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Petrol Injection 1
Petrol Injection 2
Petrol Injection 3
Petrol Injection 4
Petrol Injection 5
B-Dir. Combustion
Dir. Petrol Injection 1
Dir. Petrol Injection 2
Dir. Petrol Injection 3
Dir. Petrol Injection 4
Dir. Petrol Injection 5
Petrol Injection Kugelf.
Homog. Working
Stratified-charge Oper.
Fuel Distrib.
Induction System
Petrol Injection Signal 1
Petrol Injection Signal 2
Idle Speed Device
Mass Air Flow Sensor 1
Mass Air Flow Sensor 2
Mass Air Flow Sensor 3
System Press. Reg. 1
System Press. Reg. 2
Injection Valve
Ind. Pulse Generator
Single Point Injection 1
Single Point Injection 2
Single Point Injection 3
Single Point Injection 4
Unregistrated Air
Lambda Sensor 1 - Generally
Lambda Sensor 2 - Finger Sensor
Lambda Sensor 3 - Planar Sensor
Lambda Sensor 4 - Voltage
Lambda Sensor 5- Broadband
Lambda Sensor 6 - Repair
Thermo Time Switch
Side-channel Pump
Peripheral Pump

First Fuel Pump
Petrol Injection Pump
D-Jetronic (MPI)
KE-Jetroncic - Test, Diagn.
Vol. Air Flow Sensor
Idle Speed Device
Aux. Air Valve
Thermo Time Switch
Roller Vane Pump

Petrol injection 1
Petrol injection 2
Petrol injection 3
Petrol injection 4
Petrol injection 5
Petrol injection 6
Petrol injection 7
Petrol injection 8
Petrol injection 9
Petrol injection 10
Petrol injection 11
Petrol injection 12
Petrol injection 13
Petrol injection 14
Petrol injection 15
Petrol injection 16

Lambda Sensor 2 - Finger-type Sensor

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As long as it concerns the exact adherence to a certain Lambda value and not the actual measurement itself, then the finger-type sensor is used. This was the first of it's kind in the motor vehicle sector, and in the beginning, it was still unheated. Although basically, it can be manufactured to measure other Lambda values, in this case however, is only responsible for the adherence to Lambda =1 (stoichiometric mixture).


For the main part, the Lambda sensor consists of a gas-impervious ceramic body made of Zirconium-oxide (brown part on the left), onto which, inside and outside, an electrically conductive, gas-permeable Platinum coating (in red) is vapour-deposited. One part is connected to the outer casing (earth) and the other, through a heat resistant tube, is connected to the control device. The outside of the ceramic body is exposed to the exhaust gas (grey), which swirls around it, while the inside is linked to the outside air (light blue). As a protection against impact stress, sudden temperature changes and combustion residue, in the exhaust pipe there is also a metal cover with a specially formed opening for the exhaust gas.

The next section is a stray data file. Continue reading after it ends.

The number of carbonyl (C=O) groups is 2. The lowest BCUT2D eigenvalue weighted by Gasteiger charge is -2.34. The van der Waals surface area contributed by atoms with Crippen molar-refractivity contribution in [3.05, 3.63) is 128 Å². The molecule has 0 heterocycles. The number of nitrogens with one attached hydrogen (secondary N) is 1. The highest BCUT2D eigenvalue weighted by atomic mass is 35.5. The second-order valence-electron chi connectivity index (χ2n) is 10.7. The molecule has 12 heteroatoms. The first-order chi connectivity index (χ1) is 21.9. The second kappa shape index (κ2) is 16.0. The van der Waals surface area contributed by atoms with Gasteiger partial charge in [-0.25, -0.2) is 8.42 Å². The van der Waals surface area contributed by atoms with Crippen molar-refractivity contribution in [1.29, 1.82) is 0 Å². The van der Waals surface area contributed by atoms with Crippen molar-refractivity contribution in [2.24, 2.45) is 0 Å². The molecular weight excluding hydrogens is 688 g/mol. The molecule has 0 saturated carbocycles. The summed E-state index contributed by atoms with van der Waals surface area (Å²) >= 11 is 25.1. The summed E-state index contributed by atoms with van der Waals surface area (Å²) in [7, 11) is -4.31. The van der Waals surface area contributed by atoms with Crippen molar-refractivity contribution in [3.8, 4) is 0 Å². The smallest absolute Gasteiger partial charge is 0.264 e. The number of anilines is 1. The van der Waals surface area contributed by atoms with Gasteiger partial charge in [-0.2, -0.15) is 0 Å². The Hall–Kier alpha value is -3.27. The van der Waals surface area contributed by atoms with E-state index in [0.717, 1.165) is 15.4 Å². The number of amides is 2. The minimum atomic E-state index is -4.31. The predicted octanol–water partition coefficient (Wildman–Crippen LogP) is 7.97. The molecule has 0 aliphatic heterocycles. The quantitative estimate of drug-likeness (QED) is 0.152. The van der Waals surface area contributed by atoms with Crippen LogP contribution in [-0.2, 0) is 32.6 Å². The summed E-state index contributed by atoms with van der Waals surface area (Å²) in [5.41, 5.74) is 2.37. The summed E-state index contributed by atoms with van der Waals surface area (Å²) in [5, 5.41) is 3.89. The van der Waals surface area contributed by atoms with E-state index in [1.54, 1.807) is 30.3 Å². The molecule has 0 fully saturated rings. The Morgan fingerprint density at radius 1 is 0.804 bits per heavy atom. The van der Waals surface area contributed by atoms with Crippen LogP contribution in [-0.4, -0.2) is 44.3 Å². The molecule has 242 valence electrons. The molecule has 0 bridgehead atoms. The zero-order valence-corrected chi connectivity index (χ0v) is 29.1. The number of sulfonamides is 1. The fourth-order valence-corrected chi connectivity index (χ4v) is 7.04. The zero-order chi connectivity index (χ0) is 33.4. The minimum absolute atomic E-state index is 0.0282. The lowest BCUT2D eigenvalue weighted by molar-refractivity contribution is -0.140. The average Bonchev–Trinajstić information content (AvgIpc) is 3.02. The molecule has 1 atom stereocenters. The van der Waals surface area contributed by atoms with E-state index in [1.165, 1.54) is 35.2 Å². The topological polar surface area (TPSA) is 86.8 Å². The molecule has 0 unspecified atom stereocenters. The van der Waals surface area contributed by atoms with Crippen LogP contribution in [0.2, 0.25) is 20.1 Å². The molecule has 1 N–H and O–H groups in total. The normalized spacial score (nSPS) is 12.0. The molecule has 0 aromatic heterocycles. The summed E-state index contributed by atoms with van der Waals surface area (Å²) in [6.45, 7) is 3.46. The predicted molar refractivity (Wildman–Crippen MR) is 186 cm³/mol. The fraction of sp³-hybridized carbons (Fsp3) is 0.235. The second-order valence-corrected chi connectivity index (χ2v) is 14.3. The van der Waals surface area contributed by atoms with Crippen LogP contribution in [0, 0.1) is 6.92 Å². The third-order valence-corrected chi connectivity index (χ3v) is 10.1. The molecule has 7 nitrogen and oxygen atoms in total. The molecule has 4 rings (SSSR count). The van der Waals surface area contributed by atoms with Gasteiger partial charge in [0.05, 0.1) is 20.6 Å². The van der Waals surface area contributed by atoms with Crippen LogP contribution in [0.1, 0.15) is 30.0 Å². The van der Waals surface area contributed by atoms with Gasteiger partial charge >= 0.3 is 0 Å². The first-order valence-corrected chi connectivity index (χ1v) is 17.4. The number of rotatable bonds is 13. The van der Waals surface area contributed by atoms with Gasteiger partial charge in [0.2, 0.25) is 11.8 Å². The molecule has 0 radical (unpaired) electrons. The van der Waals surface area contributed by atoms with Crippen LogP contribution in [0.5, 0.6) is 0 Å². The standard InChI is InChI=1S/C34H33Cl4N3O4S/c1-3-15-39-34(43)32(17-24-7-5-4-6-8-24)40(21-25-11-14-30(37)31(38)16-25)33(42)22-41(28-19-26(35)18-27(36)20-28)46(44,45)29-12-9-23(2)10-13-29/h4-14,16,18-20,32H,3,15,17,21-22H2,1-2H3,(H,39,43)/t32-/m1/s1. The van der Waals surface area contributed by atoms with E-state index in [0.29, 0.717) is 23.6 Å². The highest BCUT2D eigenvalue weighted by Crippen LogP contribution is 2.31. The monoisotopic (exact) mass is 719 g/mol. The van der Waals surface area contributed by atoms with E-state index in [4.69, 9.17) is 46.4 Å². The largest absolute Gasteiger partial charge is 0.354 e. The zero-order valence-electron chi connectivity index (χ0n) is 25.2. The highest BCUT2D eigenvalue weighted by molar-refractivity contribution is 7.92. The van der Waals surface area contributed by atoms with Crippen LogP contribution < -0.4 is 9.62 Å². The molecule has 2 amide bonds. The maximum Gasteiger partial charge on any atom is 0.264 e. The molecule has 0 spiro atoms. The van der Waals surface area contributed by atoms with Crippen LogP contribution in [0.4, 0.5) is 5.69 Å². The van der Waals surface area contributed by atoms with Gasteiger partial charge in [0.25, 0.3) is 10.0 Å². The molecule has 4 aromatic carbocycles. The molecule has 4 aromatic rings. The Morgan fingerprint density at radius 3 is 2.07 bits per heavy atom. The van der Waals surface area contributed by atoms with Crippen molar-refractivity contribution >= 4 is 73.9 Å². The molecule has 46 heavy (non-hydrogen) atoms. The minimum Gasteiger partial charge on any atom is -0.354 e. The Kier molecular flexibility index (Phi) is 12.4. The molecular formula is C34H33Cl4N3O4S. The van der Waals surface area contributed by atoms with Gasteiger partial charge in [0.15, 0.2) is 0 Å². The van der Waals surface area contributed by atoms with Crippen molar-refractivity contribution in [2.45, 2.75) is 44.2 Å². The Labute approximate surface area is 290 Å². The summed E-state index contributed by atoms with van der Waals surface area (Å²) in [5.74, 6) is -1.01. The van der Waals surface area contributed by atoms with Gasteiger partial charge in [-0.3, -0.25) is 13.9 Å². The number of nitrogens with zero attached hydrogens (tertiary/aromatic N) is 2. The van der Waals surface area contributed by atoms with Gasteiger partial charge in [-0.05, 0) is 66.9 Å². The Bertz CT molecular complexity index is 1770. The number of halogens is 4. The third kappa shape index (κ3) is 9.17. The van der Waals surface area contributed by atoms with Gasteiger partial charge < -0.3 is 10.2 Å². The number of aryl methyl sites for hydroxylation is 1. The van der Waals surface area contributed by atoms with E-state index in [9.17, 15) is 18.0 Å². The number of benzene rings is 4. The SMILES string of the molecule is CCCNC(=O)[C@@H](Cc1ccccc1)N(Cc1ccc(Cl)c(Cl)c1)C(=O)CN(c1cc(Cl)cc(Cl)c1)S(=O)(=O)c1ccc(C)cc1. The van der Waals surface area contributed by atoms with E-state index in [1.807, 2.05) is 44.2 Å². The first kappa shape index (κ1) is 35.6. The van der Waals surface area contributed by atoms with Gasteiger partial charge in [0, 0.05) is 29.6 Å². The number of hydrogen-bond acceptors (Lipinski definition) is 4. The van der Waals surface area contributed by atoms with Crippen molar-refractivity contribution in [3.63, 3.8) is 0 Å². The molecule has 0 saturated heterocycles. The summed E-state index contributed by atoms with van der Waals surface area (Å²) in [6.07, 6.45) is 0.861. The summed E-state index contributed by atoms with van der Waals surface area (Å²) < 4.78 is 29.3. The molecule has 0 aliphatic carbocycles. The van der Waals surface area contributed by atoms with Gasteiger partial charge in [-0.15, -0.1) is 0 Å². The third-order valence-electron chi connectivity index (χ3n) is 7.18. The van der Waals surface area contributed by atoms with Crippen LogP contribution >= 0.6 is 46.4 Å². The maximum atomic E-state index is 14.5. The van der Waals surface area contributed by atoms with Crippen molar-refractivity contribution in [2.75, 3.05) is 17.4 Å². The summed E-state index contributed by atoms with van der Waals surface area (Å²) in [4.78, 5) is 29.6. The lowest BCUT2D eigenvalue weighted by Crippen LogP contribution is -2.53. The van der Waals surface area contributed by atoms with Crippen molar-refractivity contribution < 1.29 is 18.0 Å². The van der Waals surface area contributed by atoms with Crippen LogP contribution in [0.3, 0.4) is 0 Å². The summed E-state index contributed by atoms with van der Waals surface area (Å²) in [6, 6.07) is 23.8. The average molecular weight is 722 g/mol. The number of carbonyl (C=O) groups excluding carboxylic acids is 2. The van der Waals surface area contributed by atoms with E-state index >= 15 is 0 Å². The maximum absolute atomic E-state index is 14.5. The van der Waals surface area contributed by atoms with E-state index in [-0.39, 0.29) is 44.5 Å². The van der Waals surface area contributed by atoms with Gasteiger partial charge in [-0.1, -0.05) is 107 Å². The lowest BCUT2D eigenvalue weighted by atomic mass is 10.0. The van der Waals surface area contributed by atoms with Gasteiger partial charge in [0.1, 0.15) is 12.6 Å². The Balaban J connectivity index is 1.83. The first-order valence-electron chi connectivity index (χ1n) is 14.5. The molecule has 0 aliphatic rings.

During operation, at 280 to 300C, a difference in the oxygen content between the exhaust gas and the open air develops between the inner and the outer Platinum coating. Although the ceramic material is permeable for oxygen, it's electrons are kept out. Thus, the Lambda sensor tension is formed. The richer the mixture is, the lower the amount of oxygen there is in the exhaust gas.

In order to be able to reach the operational temperature as quickly as possible, even when mounted further away from the engine, most Lambda sensors are heated (in dark red), this is why they have two additional connections. If, when disconnected, the Ohmmeter for the heating shows approx. 2 - 15 Ohm at 20C, then the heating is functional. In the event of fault indications concerning the Lambda sensor, the heating should always be examined. Should it's fuse blow noticeably often, then one shoud check to see what else is connected to this particular fuse as well. 01/14

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